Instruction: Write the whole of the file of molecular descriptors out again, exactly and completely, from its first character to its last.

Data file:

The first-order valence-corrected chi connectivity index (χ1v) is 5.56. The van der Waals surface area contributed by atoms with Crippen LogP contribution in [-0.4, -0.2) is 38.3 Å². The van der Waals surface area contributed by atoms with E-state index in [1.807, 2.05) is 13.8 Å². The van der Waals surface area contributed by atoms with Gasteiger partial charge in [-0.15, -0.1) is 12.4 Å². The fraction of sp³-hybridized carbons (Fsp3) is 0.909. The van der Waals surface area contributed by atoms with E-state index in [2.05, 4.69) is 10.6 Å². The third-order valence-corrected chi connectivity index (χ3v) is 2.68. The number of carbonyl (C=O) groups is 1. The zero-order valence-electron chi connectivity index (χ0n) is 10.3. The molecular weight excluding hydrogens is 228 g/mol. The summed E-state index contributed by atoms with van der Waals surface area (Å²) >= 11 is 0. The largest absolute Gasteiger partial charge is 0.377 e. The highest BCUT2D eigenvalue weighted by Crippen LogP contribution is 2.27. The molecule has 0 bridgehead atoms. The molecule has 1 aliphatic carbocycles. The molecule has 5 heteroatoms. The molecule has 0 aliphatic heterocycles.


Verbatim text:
The first-order valence-corrected chi connectivity index (χ1v) is 5.56. The van der Waals surface area contributed by atoms with Crippen LogP contribution in [-0.4, -0.2) is 38.3 Å². The van der Waals surface area contributed by atoms with E-state index in [1.807, 2.05) is 13.8 Å². The van der Waals surface area contributed by atoms with Gasteiger partial charge in [-0.15, -0.1) is 12.4 Å². The fraction of sp³-hybridized carbons (Fsp3) is 0.909. The van der Waals surface area contributed by atoms with E-state index in [2.05, 4.69) is 10.6 Å². The third-order valence-corrected chi connectivity index (χ3v) is 2.68. The number of carbonyl (C=O) groups is 1. The zero-order valence-electron chi connectivity index (χ0n) is 10.3. The molecular weight excluding hydrogens is 228 g/mol. The summed E-state index contributed by atoms with van der Waals surface area (Å²) >= 11 is 0. The largest absolute Gasteiger partial charge is 0.377 e. The highest BCUT2D eigenvalue weighted by Crippen LogP contribution is 2.27. The molecule has 0 bridgehead atoms. The molecule has 1 aliphatic carbocycles. The molecule has 5 heteroatoms. The molecule has 0 aliphatic heterocycles.